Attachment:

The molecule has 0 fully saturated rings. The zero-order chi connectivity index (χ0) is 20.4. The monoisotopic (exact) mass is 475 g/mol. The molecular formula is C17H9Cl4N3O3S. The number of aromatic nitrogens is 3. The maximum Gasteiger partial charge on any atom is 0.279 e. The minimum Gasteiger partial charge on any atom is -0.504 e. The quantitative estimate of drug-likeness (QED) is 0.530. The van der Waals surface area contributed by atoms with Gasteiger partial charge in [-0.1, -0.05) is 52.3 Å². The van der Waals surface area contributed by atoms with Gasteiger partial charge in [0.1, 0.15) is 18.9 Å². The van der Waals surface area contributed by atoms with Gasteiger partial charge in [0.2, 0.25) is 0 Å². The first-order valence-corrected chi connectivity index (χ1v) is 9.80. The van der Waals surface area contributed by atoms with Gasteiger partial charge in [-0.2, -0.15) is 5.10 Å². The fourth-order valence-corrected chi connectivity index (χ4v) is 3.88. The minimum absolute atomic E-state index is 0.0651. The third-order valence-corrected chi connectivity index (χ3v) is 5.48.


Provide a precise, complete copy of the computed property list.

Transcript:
The molecule has 0 fully saturated rings. The zero-order chi connectivity index (χ0) is 20.4. The monoisotopic (exact) mass is 475 g/mol. The molecular formula is C17H9Cl4N3O3S. The number of aromatic nitrogens is 3. The maximum Gasteiger partial charge on any atom is 0.279 e. The minimum Gasteiger partial charge on any atom is -0.504 e. The quantitative estimate of drug-likeness (QED) is 0.530. The van der Waals surface area contributed by atoms with Gasteiger partial charge in [-0.1, -0.05) is 52.3 Å². The van der Waals surface area contributed by atoms with Gasteiger partial charge in [0.1, 0.15) is 18.9 Å². The van der Waals surface area contributed by atoms with Gasteiger partial charge in [0.2, 0.25) is 0 Å². The first-order valence-corrected chi connectivity index (χ1v) is 9.80. The van der Waals surface area contributed by atoms with Gasteiger partial charge in [-0.2, -0.15) is 5.10 Å². The fourth-order valence-corrected chi connectivity index (χ4v) is 3.88. The minimum absolute atomic E-state index is 0.0651. The third-order valence-corrected chi connectivity index (χ3v) is 5.48.